abomasul ulcers in cattle in mature cattle or calves, young calves due to ingestion of foreign body, trichobezoar, dietary indiscretion, feedlot cattle during winter fattening, dairy is after parturition
abomasal ulcer in cattle Is there increased thickness or not? If no increased thickness then just an ulcer due to stress, feed change, etc. If it is thickened then it IS malignant lymphoma!!
Theories of pathogenesis of abomasal ulcer in cattle local mucosal barrier, increased gastric HCl secretion, local blood flow disturbances, some drugs, exogenous or endogenous steroids.
lesions most commonly along greater curvature in fundic and pyloric regions epithelial loss, covered with digested blood, serosal view of worst case scenario is full thickness ulcer and peritonitis, bovine very good at walling off into abscess
abomasal ulcer lesions may have local abscess, may be incidental finding at necropsy, acute or chronic inflammation
abomasal ulcer due to lymphoma abomasal folds look very lumpy bumpy with lymphoma
Pars esophagea ulcer in pigs crowded animals who are fed high grain diets to fatten, may not see clinical signs, may just see white, anemic, or dead pig, ulcer erodes through blood vessels and acute bleed out
pig pars esophagea ulcer at pars esophagea, may have melena, blood clot filling stomach, apple or vinegar smell indicates bleeding
stress ulcers commonly found in young animals, calves and foals. In fundus or body, may be associated with crowding or feed changes
gastric ulcers of horses Can have localized ulcers at margo plicatus. Seen at junction between the squamous and glandular portion. More frequently seen in the squamous portion, but can see in glandular portion. Can be incidental finding and may not have ANY clinical signs.
esophageal obstruction, stenosis or perforation choke in horse can cause this. Problems with teeth leads to ingestion of too large food. Corn cob for ex causes damage and then heals by fibrosis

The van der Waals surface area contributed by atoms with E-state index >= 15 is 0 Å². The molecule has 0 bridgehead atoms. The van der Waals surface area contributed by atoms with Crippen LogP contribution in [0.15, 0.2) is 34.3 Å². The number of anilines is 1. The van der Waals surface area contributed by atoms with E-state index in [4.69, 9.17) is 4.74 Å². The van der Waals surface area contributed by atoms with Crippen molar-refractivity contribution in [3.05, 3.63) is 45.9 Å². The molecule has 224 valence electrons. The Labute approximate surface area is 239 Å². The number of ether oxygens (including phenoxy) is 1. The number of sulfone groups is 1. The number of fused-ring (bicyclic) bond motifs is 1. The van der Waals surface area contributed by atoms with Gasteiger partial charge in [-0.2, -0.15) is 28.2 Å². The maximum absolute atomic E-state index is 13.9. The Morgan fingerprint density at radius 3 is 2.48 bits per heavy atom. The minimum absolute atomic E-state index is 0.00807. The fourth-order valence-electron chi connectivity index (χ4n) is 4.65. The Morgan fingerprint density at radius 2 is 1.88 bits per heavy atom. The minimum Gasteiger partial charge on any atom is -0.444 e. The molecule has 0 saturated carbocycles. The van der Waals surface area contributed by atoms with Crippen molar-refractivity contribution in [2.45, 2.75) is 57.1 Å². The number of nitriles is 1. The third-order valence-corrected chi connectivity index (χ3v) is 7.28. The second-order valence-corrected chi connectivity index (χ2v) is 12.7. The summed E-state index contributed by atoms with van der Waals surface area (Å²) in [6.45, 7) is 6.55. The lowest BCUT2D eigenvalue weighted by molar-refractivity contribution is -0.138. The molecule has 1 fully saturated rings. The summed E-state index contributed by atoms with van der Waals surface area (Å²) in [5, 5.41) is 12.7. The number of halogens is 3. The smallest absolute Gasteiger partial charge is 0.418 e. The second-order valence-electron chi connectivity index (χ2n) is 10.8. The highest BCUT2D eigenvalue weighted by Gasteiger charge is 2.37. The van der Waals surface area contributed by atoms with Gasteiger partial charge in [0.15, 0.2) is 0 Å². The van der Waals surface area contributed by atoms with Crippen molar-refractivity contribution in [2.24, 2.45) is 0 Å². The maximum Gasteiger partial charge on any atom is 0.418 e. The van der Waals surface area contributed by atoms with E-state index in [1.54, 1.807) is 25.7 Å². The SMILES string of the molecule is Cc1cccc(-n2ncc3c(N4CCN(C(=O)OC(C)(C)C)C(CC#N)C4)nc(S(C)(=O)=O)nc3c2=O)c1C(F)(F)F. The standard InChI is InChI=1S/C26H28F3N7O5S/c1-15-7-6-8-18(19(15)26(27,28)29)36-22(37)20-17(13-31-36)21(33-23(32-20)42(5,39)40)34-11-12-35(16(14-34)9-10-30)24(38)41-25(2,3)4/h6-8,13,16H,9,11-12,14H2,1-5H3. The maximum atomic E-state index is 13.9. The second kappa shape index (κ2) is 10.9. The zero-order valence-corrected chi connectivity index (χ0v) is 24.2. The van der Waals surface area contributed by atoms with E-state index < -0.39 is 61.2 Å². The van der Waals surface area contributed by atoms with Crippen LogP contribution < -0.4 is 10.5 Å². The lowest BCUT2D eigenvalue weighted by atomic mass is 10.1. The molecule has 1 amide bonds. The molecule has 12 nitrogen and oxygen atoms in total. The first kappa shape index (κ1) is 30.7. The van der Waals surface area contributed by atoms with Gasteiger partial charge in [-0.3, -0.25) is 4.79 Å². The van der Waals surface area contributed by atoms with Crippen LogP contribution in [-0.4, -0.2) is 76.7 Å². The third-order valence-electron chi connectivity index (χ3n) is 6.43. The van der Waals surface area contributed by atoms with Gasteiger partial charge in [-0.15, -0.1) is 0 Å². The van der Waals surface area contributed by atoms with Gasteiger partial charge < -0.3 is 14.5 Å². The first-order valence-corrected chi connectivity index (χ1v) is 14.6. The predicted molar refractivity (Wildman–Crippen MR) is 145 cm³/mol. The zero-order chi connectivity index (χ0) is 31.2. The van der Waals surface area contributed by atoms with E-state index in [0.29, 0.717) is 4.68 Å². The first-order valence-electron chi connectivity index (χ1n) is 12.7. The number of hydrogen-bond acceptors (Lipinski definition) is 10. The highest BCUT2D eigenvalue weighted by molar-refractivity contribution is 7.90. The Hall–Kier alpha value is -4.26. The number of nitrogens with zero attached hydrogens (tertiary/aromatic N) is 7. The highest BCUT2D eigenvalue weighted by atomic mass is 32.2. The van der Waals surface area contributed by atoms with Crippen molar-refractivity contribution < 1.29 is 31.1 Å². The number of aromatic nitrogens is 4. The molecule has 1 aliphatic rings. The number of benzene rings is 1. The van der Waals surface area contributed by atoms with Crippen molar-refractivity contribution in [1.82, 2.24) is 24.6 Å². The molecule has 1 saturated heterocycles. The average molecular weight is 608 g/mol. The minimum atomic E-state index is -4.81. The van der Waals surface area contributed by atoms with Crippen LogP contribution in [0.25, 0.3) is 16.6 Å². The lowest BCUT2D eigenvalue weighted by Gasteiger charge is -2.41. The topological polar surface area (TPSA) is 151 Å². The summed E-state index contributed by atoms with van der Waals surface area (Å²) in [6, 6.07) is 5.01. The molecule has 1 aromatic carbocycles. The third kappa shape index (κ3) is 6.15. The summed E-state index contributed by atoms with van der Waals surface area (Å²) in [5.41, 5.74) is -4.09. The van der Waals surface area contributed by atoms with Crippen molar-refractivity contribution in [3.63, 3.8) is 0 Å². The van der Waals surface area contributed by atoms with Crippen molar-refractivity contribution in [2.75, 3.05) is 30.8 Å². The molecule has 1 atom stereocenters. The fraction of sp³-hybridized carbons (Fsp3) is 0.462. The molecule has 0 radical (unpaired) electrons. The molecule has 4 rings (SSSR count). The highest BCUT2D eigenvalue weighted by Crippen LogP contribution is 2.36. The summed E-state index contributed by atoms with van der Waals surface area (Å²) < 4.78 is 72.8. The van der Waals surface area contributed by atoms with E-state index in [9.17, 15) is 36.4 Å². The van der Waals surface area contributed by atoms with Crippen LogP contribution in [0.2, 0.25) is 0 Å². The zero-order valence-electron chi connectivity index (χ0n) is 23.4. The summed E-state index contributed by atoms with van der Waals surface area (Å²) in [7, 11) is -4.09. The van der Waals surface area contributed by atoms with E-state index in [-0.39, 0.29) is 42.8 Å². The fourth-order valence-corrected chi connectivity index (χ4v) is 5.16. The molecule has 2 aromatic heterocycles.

esophageal obstruction, etc. can have physical barrier at esophagela inlet/cardia, can perforate, in bovine with obstruction they can bloat, dogs ingesting FB that can't pass,
traumatic reticuloperitonitis/pericarditis hardware dz, eats something which perfs, straight wire goes into peritoneum, j or c shaped goes into pericardium
sequela of hardware dz acute/chronic peritonitis/pericarditis, abscess in abdomen with adhesion, tear in diaphragm, perforate liver/liver abscess, fibrinous inflammation around heart
sequela of harware dz compression on heart, gastric epiploic actery can be lacerated, 8) Secondary septicemia, endocarditis, pericarditis. Peritonitis, septic arthritis after seeding into the joint capsules Can be a HUGE problem or can just be an incidental finding.
most common oral neoplasm in the dog : periodontal fibromatous epulis(tumor but not considered a neoplasia) > malignant melanoma-most common malignancy > squamous cell carcinoma > fibrosarcoma (FSA)(mesenchymal tumor) > oral papilloma
cat oral neoplasm squamous cell carcinoma is the most common oral!!!
squamous cell carcinoma raised white plaques or ulcerated lesions, think SCC 1st, 2nd, and 3rd in cats!! local areas of destruction include mandible or maxilla, can also have in tonsil
SCC common in oropharynx of cat and dog, spordadic in horse, cattle and sheep
malignant melanoma most clinically important in the dog, very rare in cats and other species. most are pigmented, not all.
malignant melanoma older dogs, males more than females, some breed predisposition, 90% are malignant, usually metastasize
Fibrosarcoma most common oral canince sarcoma,Middle age; Male slightly > female; No breed predilection
Fibrosarcoma locally invasive into bone, rapid growth, frequent recurrence, infrequent metastsis (LN and lung if it does)
malignant melanoma gross appearance black or amelanotic plaque, mass or crater
fibrosarcoma gross appearance firm, smooth, sometimes nodular that becomes ulcerated
canine oral papillomas benign neoplasm of papovirus etiology, young, no breed or sex predilection
canine oral papilloma host and tissue specificity, transmissible, spontaneous regression, immunity following recovery, potential to undergo transformation to malignant SCC
canine oral papilloma-gross multiple, develop as single, smooth, papular lesions, progress to multiple, proliferative, cauliflower-like lesions
Oral papillomas-other due to bovine papillomavirus type 4